Broadcast areaTampa Bay area
Frequency101.5 MHz (HD Radio)
Branding101.5 The Vibe
FormatUrban adult contemporary
SubchannelsHD2: Alternative rock "97X"
First air date
July 1, 1961; 62 years ago (1961-07-01)
Former call signs
  • WGNB (1961–1974)
  • WKES (1974–1997)
  • WILV (1997–1998)
  • WFJO (1998–2002)
  • WPOI (2002–2023)
Call sign meaning
Tampa Bay's Vibe
Technical information[1]
Licensing authority
Facility ID66013
ERP100,000 watts
HAAT470 meters (1,540 ft)
Transmitter coordinates
27°49′12″N 82°15′40″W / 27.820°N 82.261°W / 27.820; -82.261
Translator(s)HD2: 97.5 W248CA (St. Petersburg)
Public license information

WTBV (101.5 FM) is a commercial radio station licensed to St. Petersburg, Florida, and serving the Tampa Bay area. It is owned by the Cox Media Group and broadcasts an urban adult contemporary format known as "101.5 The Vibe." The studios are on 4th Street North in St. Petersburg. WTBV carries the syndicated Rickey Smiley Morning Show in drive time.

WTBV has an effective radiated power (ERP) of 100,000 watts.[2] The transmitter site is on Colonnade Vista Drive in Riverview.[3] WTBV broadcasts using HD Radio technology. The HD2 digital subchannel carries an alternative rock format, known as 97X.[4]


Religious (1961–1997)

The station signed on the air on July 1, 1961; 62 years ago (1961-07-01). Its original call sign was WGNB. It was the sister station to WGNP 1520 AM (now WXYB). The stations were owned by the World Christian Radio Foundation.[5]

In 1974, the FM station was acquired by the Chicago-based Moody Bible Institute. It became WKES, airing a new Christian radio format from studios at the Moody-affiliated Keswick Christian School in Seminole.

Love Songs (1997–1998)

In 1997, in a three way swap, Paxson Broadcasting acquired Christian station WCIE 91.1 in Lakeland from the Carpenter's Home Church, which in turn swapped the station with Moody's WKES. WKES programming moved to 91.1 FM.

After a brief simulcast period, the WKES call sign moved to 91.1, while 101.5 became WILV. It began broadcasting a "Love Songs" soft adult contemporary format branded as "Love 101.5", in July of that year.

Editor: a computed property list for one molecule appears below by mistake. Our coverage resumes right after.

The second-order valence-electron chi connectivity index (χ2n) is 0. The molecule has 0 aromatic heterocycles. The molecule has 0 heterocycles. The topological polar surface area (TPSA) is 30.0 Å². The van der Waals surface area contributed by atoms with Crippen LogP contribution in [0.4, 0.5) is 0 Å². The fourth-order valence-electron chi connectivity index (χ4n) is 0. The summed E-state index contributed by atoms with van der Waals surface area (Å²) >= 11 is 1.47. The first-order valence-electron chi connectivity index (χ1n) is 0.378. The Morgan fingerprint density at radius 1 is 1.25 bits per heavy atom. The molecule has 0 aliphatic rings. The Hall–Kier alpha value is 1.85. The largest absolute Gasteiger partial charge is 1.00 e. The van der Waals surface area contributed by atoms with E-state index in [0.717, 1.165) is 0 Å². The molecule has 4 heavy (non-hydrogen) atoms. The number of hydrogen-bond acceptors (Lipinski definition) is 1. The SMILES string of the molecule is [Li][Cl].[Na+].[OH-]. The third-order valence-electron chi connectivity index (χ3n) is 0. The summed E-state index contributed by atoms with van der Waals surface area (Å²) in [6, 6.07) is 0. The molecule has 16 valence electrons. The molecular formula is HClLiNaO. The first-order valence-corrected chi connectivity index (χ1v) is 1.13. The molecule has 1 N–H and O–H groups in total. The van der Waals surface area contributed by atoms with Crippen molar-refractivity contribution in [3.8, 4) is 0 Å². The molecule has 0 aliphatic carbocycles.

Jammin Oldies (1998–2001)

WILV was not successful. In 1998, Paxson Communications' radio stations were bought out by Clear Channel Communications. With Clear Channel taking control, on September 19, 1998, the format changed to rhythmic oldies. The new call sign was WFJO, "Jo 101.5". In 1999, Cox Radio purchased WFJO along with several other Clear Channel stations.

80s Hits (2001–2011)

On December 15, 2001, the station flipped to an all '80s format, branded as "The New 101-5 The Point". The first song as "The Point" was "Don't You (Forget About Me)" by Simple Minds.[6] The station was modeled after KHPT in Houston that had launched the previous year. The call sign became WPOI on January 14, 2002, with the station known as "The Point." The original slogan was "The Best of the '80s and More", which included some late-1970s and early-1990s tracks, along with 1980s songs.

In 2006, "The Point" started adding more 1990s songs to the playlist. In 2009, the station added songs as late as 2000. "The Point" also removed all pre-1980s music from the station. In September 2010, the station adopted "The Best Music of the '80s and '90s" slogan.

In May 2011, the "New" was finally dropped from the station's name. Around the same time, the "New" was also dropped from the name of sister stations WWRM and WXGL.

Logo used until November 2018

Top 40 (2011–2023)

On July 1, 2011, at 10 a.m., after playing Jon Bon Jovi's "Blaze of Glory", WPOI began stunting with random song clips. One hour later, the station flipped to contemporary hit radio as "Hot 101-5". The first (and ultimately, last) song as "Hot" was LMFAO's "Party Rock Anthem" featuring Lauren Bennett and GoonRock.[7][8]

The station took direct aim at WFLZ, and targeted an 18–49 year old audience (particularly, the 18–34 age bracket). It aired a music-intensive current-based playlist that bordered towards Dance-pop tracks, with less talk and commercials than its competitors.[9] By the end of the format's run, the station would also augment the pop music with more classic pop hits from the 1990s onwards, mirroring a recent trend with other Top 40 stations nationwide.

Adult R&B (2023-)

At noon on September 6, 2023, after playing "Bye Bye Bye" by NSYNC and "Party Rock Anthem" (a bookend to the 'Hot' branding's launch), WPOI began stunting with a loop of "Just Fine" by Mary J. Blige, promoting a change to come at noon the following day.[10]

At the promised time, following a single playing of the "Treat 'em Right" remix of "Just Fine" by Blige, Lil Wayne and Swizz Beatz, WPOI flipped to urban adult contemporary as "101.5 The Vibe." The first song on "The Vibe" was "Return of the Mack" by Mark Morrison. Concurrent with the change, Cox applied for a new WTBV call sign for the station, which took effect on September 11.[11][12]


  1. ^ "Facility Technical Data for WTBV". Licensing and Management System. Federal Communications Commission.
  2. ^ FCC.gov/WTBV
  3. ^ "WTBV-FM 101.5 MHz - Saint Petersburg, FL". radio-locator.com.
  4. ^ "97X Tampa Bay Finds New Home". radioinsight.com. March 15, 2022. Retrieved March 15, 2022.
  5. ^ Broadcasting Yearbook 1966 page G-35. Retrieved Sep. 13, 2023.
  6. ^ "American Radio History" (PDF).
  7. ^ "Hot 101.5 WPOI Tampa Lays Down The CHR Gauntlet". RadioInsight. July 1, 2011.
  8. ^ "Hot 101.5 Debuts". July 1, 2011.
  9. ^ "Hot 101.5 turns up the heat on WFLZ and 'MJ'" from Tampa Bay Times (July 4, 2011)
  10. ^ "101.5 The Vibe Debuts In Tampa". RadioInsight. September 7, 2023.
  11. ^ "Domain Insight 8/15: Heat To Be Turned Off Hot 101.5 Tampa". RadioInsight. August 15, 2023.
  12. ^ "101.5 The Vibe Debuts in Tampa Bay". RadioInsight.com. September 7, 2023. Retrieved September 7, 2023.